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How Kids Are Misusing Snapchat to Sext and Cyberbully

A parent's guide to the dangers of Snapchat

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Updated June 30, 2014

Teen holding cell phone
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There is a smartphone app on the market that is gaining popularity with tweens and teens. Originally designed for adults, this app known as Snapchat, allows users to text picture messages to friends that disappear from the phone in 7 to 10 seconds after the message is opened.

How Kids Are Using Snapchat

Aside from the fact that tweens and teens are fascinated with apps in general, what has piqued teen interest is the idea that any pictures sent will disappear forever. While some teens may send harmless pictures of themselves being goofy, others are using the app for much more insidious purposes.

For example, some kids are sexting, or sending sexually explicit photos, thinking they have nothing to worry about because the photos disappear from the app. Meanwhile, other kids are snapping shots in locker rooms and bathrooms and sending those. Meanwhile, other kids are sneaking around trying to catch embarrassing shots of others to send on to someone else. Still others are using it to cyberbully. They send something mean and then the message disappears without any evidence that the bullying took place.

The general thinking is, “what’s the harm – the picture is gone in 10 seconds.” But that’s not always the case. While the images do disappear from the app itself, there’s nothing built into the app to stop kids on the receiving end from taking a screenshot and saving it or using another device to take a picture of their cell phone screen.

There are even some “hacks” that utilize the phone’s screenshot capabilities and the multitasking bar. And in some instances, these screenshots can be taken secretly without the sender finding out.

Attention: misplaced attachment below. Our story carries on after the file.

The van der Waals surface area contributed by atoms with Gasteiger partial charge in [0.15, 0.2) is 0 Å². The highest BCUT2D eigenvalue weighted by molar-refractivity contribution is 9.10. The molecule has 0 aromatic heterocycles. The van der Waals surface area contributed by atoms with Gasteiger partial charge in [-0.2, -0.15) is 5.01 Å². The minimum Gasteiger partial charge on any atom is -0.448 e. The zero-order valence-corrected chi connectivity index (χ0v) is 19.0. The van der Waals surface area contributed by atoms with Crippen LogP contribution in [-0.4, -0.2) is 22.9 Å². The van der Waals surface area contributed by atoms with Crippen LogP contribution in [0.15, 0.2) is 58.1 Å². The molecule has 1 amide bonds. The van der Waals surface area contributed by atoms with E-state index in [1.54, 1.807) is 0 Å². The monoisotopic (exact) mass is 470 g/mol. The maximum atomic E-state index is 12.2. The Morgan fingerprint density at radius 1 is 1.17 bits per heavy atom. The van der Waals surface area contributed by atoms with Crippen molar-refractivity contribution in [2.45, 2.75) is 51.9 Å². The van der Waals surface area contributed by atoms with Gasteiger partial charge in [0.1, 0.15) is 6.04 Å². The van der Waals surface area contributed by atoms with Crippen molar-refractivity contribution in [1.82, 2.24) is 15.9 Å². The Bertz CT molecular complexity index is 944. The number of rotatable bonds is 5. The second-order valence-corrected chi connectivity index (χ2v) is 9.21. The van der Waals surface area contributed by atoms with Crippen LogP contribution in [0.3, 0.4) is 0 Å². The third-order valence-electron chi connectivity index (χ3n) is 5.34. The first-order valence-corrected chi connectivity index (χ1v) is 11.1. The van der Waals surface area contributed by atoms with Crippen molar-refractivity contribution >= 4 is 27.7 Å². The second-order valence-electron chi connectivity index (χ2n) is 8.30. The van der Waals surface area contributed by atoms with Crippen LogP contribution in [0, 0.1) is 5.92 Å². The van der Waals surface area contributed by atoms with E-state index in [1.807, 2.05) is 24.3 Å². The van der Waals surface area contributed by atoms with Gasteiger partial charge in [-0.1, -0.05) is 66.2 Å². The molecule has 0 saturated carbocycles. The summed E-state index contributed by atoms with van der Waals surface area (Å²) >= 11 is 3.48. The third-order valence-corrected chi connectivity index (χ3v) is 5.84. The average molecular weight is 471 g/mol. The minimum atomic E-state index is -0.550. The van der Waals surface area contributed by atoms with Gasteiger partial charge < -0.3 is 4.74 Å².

The problem with apps like Snapchat is that it feeds into the already growing problems of sexting and cyberbullying. In fact, both are very real problems among teens.

What Parents and Administrators Can Do

All things considered, this is not an app that parents or school administrators should ignore. It is probably a good idea for parents to be proactive in talking with their kids about the dangers of misusing an app like Snapchat. Explain how other kids are misusing the app and how it could backfire if they use it.

It’s also a good idea to discuss the legal and emotional consequences of sexting. Kids need to know early on that this is a problem they will have to face at some point. In fact, research shows that sexting is becoming a big problem among teens. For instance, according to the Pew Internet & American Life Project as many as 15 percent of teens between the ages of 12 and 17 say that they have received a “sext” from someone they know. Meanwhile, 4 percent of those teens indicate that they also have participated in sexting by sending nude or nearly nude images of themselves to someone else via text message. Meanwhile, another study found that 28% of 14- to 19-year-olds said they had sent a nude picture of themselves through text or e-mail.

As a result, it is wise for parents and administrators to educate kids on the risks of sexting before they engage in it. Use examples of kids whose lives were severely impacted by the dissemination of sexually explicit messages. And be sure kids know that once something is sent or posted, they have no control over where it goes or what happens to it.

For instance, a private message sent to a friend or a significant other can end up in the hands of the wrong people. When this happens kids are at risk for cyberbullying, relational aggression and sexual bullying.

Parents also should teach their kids digital etiquette as well as remind them to think before they post. Kids should always ask themselves if what they are posting or saying is something they would want their parents, their teacher, their religious leader, their grandparents or their coach to see.

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